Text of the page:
Yusuf Mongroo (left) leading in one of his race horses Bipin in Barbados with jockey Kenny John on board and local attorney Malcolm Deane (right). File photo: Barbados Nation
By Caribbean News Now contributor
NEW YORK, USA -- A Trinidadian woman is currently fighting to rescue her father’s estate, believed to be valued in the tens of millions of dollars, from the clutches of a band of modern day pirates of the Caribbean, following a trail of financial rape and pillage that stretches from Guyana in the south, through Barbados and the Cayman Islands, to The Bahamas in the north.
Following the death of Yusuf Mongroo in Guyana in August 2010 at the age of 82, his daughter Sherene has uncovered a series of fraudulent acts that rival anything a good mystery novel author could dream up.
An entire crew of suspicious characters includes members of her own family, a prominent Caribbean banker, an airline employee, various attorneys, medical doctors and at least one corrupt government official.
The story begins in Guyana with the death of Yusuf Mongroo, who was originally from Trinidad but established a well known and extremely lucrative business in Guyana called Horse Shoe Racing, an off track bookmaker. He also owned and raced thoroughbred horses in Barbados and the US.
When Sherene Mongroo travelled to Guyana from New York immediately following her father’s death, she was confronted by a situation that she has described as horrifying.
She discovered that her father had been kept isolated from his immediate family and grossly mistreated during the final stages of his life by individuals that were supposed to have been caring for him and who conveniently benefited under what now turns out to be a fraudulent will, made just three days before his death.
An autopsy was carried out at Sherene’s insistence, which revealed that her father could not possibly have been of sound mind when he supposedly made the will in question.
The matter is now before the courts in Guyana and also under investigation by the local police.
The story then moves to the Cayman Islands, where Sherene discovered that another will purported to have been signed by her father some nine days before he died, and limited to his assets in the Cayman Islands, had been used to steal some US$4 million of her father’s money from an account with FirstCaribbean International Bank there.
The purported will appointed a Caymanian woman, previously completely unknown to Sherene, as executrix of Yusuf Mongroo’s Cayman assets and left the entire estate to a mysterious Bahamian entity called the YM Guy-Caribe Foundation.
The woman in question applied for and obtained a grant of probate in relation to Yusuf Mongroo’s Cayman estate and subsequently gave instructions to transfer the entire $4 million to an account in The Bahamas. The woman is thought to have received a substantial payment for her participation in this fraudulent scheme.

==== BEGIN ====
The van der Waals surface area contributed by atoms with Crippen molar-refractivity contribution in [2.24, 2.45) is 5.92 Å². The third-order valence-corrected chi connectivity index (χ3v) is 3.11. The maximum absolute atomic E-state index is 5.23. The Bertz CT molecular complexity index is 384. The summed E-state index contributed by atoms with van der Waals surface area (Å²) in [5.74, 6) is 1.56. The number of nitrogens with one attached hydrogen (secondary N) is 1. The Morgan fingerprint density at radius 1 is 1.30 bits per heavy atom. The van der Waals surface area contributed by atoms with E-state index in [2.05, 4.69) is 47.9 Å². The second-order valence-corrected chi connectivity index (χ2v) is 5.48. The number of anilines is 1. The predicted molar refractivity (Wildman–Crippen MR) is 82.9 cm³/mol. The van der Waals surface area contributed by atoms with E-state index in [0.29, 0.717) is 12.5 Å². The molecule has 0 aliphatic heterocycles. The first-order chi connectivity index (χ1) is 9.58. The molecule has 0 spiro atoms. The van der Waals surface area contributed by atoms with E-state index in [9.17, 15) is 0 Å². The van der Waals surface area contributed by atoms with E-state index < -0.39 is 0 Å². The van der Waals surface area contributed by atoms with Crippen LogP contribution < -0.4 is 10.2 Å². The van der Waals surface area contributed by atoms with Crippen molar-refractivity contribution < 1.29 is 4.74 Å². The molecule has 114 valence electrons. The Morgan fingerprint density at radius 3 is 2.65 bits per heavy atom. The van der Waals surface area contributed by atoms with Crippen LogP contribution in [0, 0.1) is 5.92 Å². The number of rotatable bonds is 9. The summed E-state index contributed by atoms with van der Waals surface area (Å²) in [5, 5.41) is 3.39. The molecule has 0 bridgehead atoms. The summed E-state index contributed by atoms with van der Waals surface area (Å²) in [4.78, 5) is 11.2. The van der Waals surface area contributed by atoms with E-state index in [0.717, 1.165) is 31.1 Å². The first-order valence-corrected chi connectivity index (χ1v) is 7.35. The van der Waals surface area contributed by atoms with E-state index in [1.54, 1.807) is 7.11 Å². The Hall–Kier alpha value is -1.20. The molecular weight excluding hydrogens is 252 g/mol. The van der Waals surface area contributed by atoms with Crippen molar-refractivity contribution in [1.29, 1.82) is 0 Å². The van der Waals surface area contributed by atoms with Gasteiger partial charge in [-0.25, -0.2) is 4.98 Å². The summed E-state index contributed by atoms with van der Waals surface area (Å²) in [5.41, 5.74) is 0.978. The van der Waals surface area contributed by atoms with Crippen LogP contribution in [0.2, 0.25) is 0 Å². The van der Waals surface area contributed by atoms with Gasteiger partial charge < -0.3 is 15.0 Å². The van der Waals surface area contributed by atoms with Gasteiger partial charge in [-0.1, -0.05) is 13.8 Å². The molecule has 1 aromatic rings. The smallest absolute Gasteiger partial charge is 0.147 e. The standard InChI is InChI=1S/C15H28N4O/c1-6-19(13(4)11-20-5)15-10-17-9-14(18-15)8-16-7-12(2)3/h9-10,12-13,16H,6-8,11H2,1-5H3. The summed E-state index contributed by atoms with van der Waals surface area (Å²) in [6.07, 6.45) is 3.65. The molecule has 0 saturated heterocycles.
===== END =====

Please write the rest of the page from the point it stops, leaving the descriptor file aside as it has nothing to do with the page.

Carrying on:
The matter is currently under investigation by the Financial Crimes Unit of the Cayman Islands police and, according to a statement by a police spokesperson, a “54-year-old woman was arrested in connection with this investigation in March 2012. She was arrested on suspicion of conspiracy to steal monies and has been released on police bail while enquiries continue.”
Sherene said she will also be commencing civil proceedings in the Cayman Islands because, not only was the purported will a forgery from the outset, the sole beneficiary – the YM Guy-Caribe Foundation – did not even exist at the time the will was made.
Furthermore, the Cayman court appears to have failed to exercise the due diligence required by local law in granting probate of the purported will to an individual with no established connection to Yusuf Mongroo or his family and no professional standing or experience in dealing with a multi-million dollar estate. The court even ignored its own rules in failing to require an affidavit of foreign law from a legal practitioner in Guyana as to the due execution of the purported will, instead accepting an affidavit from the former Registrar of Deeds in Guyana, Carolyn Paul, who had no legal qualification and who has now been questioned by the Guyana police in connection with the document.
Sherene then followed the money trail to The Bahamas and obtained official records that show conclusively that the so called YM Guy-Caribe Foundation was not even incorporated until November 5, 2010, some three months after the fraudulent Cayman will was purportedly signed by Mongroo and his death nine days later.
The matter there is now under investigation by the Financial Intelligence Unit of The Bahamas police and, again, no suspicious activity report was ever filed by any of the banks and other financial professionals involved, even though the $4 million was effectively laundered through the jurisdiction within a short period of time.
Now that she has sufficient documentary evidence, Sherene – a US citizen -- said she intends to file a report with US law enforcement authorities under the various anti-money laundering laws that apply both domestically and internationally, given that the funds in question, being denominated in US dollars, must at some point have passed through one or more accounts with US financial institutions, thus bringing the matter within the ambit of US law.
Meanwhile, yet another fraudulent will has come to light in Barbados, where Yusuf Mongroo owned bank accounts, real estate and race horses, limited to those assets in Barbados.
Enquiries are continuing in Barbados, where it is believed some of the principal conspirators in this saga may now be located.
Sherene Mongroo says she has reason to believe that her late father may have had assets in other jurisdictions and if any readers have any relevant information in this respect, they should feel free to send pertinent details and/or documents in confidence to email@example.com